Native Student Success Summit Meant to Empower Youth
By Maxine Alex, Sara Marie Ortiz and Tanya Powers
In her August 2015 Child Watch column, Children’s Defense Fund President Marian Wright Edelman wrote, “It’s hard to be what you can’t see.”
Her column was addressing the lack of diversity in children’s books. But the statement itself, “It’s hard to be what you can’t see,” is a powerful reminder that children from a wide variety of cultures, races and experiences need to have access to role models – from the famous faces in history textbooks to the teachers in front of the classrooms – who are as diverse as they are.
In its second year, Highline College is preparing to host its second Native Student Success Summit on May 17 to do just that.
The vision of the planning group for the Native Student Success Summit was to create a place where Native students could connect with their communities, and embrace their identities and culture.
“Giving students access to Native role models is one premise of the Native Student Success Summit,” Maxine Alex, director of Native education for Federal Way Public Schools said. “We want to give Alaska Native and American Indian students the chance to connect with local leaders, other Native students, and envision a future for themselves that is meaningful to themselves and their community. It is important to point that out, as these students normally do not receive direct services from their tribes. These urban Native students often find it hard to connect and see themselves or their issues in mainstream society.”
Identity for Native people in urban areas is complex. …
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This article was originally published in the print edition of the Federal Way Mirror on May 5, 2017.
About the Authors
is from the Diné Nation and is the current Native Education Coordinator for Federal Way Public Schools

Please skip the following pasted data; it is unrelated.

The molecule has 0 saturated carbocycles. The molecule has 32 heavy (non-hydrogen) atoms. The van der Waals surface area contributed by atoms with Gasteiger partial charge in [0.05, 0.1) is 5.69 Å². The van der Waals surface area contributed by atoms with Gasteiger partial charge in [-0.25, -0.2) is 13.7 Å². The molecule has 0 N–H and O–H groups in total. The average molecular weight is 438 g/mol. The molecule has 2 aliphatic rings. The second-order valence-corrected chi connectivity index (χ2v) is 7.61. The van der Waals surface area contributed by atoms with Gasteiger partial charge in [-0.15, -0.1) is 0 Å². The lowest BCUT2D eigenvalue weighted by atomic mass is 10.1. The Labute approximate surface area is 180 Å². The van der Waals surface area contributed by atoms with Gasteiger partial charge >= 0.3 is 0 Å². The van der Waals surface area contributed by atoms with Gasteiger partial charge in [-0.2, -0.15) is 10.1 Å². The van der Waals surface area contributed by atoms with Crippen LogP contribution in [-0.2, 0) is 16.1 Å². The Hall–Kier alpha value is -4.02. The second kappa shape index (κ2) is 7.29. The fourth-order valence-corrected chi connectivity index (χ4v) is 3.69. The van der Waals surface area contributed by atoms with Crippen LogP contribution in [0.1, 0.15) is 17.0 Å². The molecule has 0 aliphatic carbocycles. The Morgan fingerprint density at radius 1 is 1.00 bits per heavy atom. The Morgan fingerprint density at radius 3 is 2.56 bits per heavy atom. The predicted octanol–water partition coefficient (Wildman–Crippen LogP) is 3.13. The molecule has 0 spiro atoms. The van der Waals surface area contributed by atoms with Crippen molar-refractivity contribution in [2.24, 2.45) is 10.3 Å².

. In her spare time, she likes building tendrils and dendrites and hopes she doesn’t over prune. She believes in the power of our youth and the wisdom of our elders. Native wellness is not an option if we are to lift up our People! She has Indigenous knowledge and is not afraid to use it. She loves to laugh, dance, run, work out, sew, bead, attend powwows and more.
Sara Marie Ortiz, MFA, (Pueblo of Acoma) is an educator, writer, advocate and community organizer with more than 16 years of experience and expertise in the realm of Native arts, writing, culture, education, advocacy and community and youth development. She is a graduate of the Institute of American Indian Arts (BFA) and Antioch University Los Angeles (MFA). She currently serves as the Native Student Success Program Manager for Highline Public Schools in Burien.
Tanya Powers is St. Lawrence Island Yupik and Irish. She received her bachelor and master’s degrees in public administration from Seattle University. She is the Director of Workforce and Baccalaureate Education at Highline College. When she is not at work, you can often find her spending time with family (including three dogs) and cheering on her two strong daughters with their accomplishments. She likes watch her youngest daughter play junior roller derby.
About Highline Voices
Highline Voices brings a range of diverse perspectives to our community, featuring the expertise of Highline College staff and faculty. Read other articles in the Highline Voices series that began in 2016. All Highline employees are welcome to contribute to the series. Email Tanya Powers or Kari Coglon Cantey for guidelines.